The CSA standard discusses end-of-life indicators — a feature that lets users know when a cartridge has become contaminated and offers less protection. Myers notes, however, that “a lot of it comes down to manufacturers’ instructions.”
APRs are available in half-mask (covering both the nose and mouth) and full-facepiece formats, says Peters, who adds that the latter option provides a higher protection factor. (There were also quarter-mask APRs, but Gupta suggests these have “gone the way of the dinosaur.”)
Although full facepieces are generally used in environments with skin- and eye-irritating contaminants — such as welding, spraying or grinding applications — users wearing a half-mask will often need some form of personal protection for the eyes, Peters says.
Integrating a full facepiece with other types of PPE has “always been one of the big issues,” Gupta says. “When you are welding and wearing a respirator underneath, now it is getting in the way every time you bring the welding helmet down,” he says by way of example. Some manufacturers have identified a solution: welding adapters that fix onto a full facepiece, allowing the user to wear the helmet and respirator together.
With regard to half-masks, there is a disposable option. Once the cartridges and/or filters are spent, the entire facepiece is discarded and a new facepiece with cartridges/filters used the next time, says Stacy Richardson, a technical service representative for 3M Canada in London, Ontario. “Some organizations like this type of set-up so that they can instruct the users to just throw the entire facepiece and cartridge out at the end of maybe a certain task or project.”
Disposable respirators reduce cleaning and sanitizing demands, as well as ensure the wearer is, in fact, using the correct cartridge or filter, but the option is more expensive and is more limited in the type of cartridge/filter that can be used.
Likewise, there are advantages and disadvantages with reuseable full-facepiece devices. The option may require more education and training around cleaning and maintenance issues, and there is a greater chance of using incorrect cartridges or filters since wearers must replace these. However, there is wider choice in attachments, cartridges, filters or combos.
With comfort in mind, Moldex-Metric’s Lance Watkins says his company offers an “over molded” product that combines respirator parts and, generally, is lighter. “You have less to maintain, less to swap out, less to deal with,” Watkins says.
The company’s single-strap design for particulate respirators also offers “better comfort, longer wear, which ultimately translates to better compliance.”
Whether dealing with deadly viruses or “nuisance” particulates, pairing comfort and compliance can make all the difference to the health and safety of workers.
Jason Contant is editor of CANADIAN OCCUPATIONAL HEALTH & SAFETY NEWS.
Stay or go?
Maintenance-free (or disposable) respiratory options still demand care, says Stacy Richardson, technical service representative for 3M Canada in London, Ontario. Although there may not be the need to clean and/or disinfect the products, they must be properly stored to ensure that facepieces remain in good working order, Richardson advises. Consider the following factors when selecting maintenance-free products:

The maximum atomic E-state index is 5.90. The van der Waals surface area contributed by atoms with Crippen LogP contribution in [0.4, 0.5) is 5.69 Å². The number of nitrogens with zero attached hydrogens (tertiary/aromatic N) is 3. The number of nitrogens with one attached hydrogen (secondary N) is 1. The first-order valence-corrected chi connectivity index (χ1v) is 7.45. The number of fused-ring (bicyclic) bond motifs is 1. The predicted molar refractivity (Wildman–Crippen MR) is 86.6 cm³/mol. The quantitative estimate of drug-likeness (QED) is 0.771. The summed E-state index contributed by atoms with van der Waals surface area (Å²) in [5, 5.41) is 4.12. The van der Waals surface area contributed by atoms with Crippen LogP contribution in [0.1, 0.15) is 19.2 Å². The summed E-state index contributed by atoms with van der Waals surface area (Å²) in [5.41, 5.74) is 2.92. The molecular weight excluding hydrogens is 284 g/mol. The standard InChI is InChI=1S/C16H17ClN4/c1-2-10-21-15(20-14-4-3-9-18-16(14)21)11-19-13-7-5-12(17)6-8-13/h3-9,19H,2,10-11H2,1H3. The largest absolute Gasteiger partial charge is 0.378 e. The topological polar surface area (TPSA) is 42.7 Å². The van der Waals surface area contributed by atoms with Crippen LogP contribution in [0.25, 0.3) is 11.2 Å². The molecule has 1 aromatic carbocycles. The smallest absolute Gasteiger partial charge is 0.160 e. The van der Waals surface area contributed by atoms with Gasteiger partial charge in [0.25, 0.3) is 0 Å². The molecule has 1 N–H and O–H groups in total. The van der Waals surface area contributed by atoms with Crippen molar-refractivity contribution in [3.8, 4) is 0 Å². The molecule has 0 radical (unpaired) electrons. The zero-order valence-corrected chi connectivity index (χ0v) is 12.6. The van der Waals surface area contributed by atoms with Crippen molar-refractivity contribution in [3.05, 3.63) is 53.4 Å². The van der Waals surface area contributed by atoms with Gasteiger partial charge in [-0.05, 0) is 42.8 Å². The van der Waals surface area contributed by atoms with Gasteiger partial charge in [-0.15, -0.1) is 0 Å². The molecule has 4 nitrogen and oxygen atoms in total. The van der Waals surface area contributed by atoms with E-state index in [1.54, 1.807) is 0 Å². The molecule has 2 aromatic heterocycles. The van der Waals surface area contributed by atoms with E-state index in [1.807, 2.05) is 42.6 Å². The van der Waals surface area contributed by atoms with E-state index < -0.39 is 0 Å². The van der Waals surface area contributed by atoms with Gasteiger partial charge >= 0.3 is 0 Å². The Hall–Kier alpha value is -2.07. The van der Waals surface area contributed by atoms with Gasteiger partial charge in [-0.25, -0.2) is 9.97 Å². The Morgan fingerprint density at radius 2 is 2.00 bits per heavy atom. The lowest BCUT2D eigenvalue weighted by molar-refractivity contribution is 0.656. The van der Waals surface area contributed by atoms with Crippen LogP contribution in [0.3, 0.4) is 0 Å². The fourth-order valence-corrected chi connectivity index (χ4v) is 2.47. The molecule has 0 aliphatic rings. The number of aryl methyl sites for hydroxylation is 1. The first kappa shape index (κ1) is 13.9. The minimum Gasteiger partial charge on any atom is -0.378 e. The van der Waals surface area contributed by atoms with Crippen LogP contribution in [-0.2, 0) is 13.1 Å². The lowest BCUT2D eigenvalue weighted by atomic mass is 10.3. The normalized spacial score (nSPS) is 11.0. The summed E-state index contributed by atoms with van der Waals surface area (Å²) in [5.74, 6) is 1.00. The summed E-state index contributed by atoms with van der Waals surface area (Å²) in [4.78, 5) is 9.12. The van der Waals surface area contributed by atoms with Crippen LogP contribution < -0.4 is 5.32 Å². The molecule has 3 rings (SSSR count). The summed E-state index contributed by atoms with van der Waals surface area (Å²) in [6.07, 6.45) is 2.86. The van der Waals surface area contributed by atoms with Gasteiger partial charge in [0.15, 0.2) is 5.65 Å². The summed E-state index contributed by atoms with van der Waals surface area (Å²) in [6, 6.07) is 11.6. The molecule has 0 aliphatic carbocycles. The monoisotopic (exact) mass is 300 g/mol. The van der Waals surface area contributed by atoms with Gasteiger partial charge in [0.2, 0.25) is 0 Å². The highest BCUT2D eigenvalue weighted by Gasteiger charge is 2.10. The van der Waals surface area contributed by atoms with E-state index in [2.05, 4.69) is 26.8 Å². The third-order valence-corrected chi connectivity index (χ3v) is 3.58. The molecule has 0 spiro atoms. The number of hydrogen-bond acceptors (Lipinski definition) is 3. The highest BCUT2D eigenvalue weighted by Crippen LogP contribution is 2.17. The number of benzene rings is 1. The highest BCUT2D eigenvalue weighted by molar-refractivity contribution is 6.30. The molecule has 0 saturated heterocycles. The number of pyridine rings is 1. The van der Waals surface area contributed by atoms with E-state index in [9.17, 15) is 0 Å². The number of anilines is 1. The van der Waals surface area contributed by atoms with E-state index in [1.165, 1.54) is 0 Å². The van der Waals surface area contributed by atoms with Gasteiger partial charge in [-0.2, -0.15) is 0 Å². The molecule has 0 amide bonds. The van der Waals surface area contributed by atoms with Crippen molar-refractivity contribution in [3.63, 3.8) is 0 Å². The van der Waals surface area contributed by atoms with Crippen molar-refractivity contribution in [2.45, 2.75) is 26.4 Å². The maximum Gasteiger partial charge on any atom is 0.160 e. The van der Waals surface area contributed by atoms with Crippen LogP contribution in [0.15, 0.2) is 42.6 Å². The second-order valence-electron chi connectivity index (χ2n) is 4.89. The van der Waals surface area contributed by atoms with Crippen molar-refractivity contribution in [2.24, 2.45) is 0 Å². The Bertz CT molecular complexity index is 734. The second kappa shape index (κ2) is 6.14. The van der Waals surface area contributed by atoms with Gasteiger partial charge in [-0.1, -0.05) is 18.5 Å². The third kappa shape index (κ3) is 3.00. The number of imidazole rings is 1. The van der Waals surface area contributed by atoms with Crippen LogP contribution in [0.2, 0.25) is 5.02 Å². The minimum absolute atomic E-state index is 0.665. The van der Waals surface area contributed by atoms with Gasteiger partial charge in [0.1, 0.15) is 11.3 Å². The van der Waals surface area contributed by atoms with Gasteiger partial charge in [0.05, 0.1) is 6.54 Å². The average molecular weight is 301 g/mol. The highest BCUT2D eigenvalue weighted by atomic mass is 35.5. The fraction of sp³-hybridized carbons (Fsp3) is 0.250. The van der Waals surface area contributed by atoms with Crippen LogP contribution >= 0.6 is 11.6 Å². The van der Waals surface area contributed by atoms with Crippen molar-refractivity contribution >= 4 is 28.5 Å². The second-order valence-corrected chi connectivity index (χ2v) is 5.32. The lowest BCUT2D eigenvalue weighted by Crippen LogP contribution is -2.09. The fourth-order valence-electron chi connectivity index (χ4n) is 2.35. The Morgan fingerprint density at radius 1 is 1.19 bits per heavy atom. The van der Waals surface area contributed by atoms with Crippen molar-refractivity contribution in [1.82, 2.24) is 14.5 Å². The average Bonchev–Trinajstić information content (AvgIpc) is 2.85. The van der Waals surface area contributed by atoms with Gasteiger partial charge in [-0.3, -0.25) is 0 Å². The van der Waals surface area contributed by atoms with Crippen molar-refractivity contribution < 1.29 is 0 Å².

– Would there be greater use of the equipment if it was maintenance-free?
– Since there are usually more available styles of maintenance-free products (all of which still must be fit tested), how many types of respirators does a workplace want in its inventory?
– How often would the user need to change the facepiece or attachments?
– Maintenance-free respirators do not require training on cleaning and maintenance, but users must be trained on how to inspect the facepiece, how to don the respirator and how to conduct seal checks.
Whether a half-mask or an N95 particulate respirator, “drop-down” designs are becoming more and more popular, suggests Manish Gupta, market manager for Draeger Safety Canada Ltd. in Mississauga, Ontario. “People have to take breaks, or they have to communicate, or leave an area to go speak to someone,” Gupta points out.
Any and all of these actions requires a worker to take off his respirator, sometimes many times a day. The solution to the repeated donning and doffing may be a drop-down device, which allows the respirator to remain hanging around the user’s neck.
Moldex-Metric, Inc. in Culver City, California offers a drop-down particulate respirator. The respirator features what Lance Watkins, marketing manager for the company, describes as a “kind of a clip-behind-you mechanism that is easier to put on and off.”
While the drop-down concept has garnered support, there is some debate around the issue of which way the respirator should face when it is down, says Gupta.
One school of thought is that the respirator should face outward since there may be “dirt all over your clothing,” which can be transferred to the respirator if it is leaning against the clothing, he says. Others, however, recommend having the respirator face inward to guard against any contaminants in the workplace air.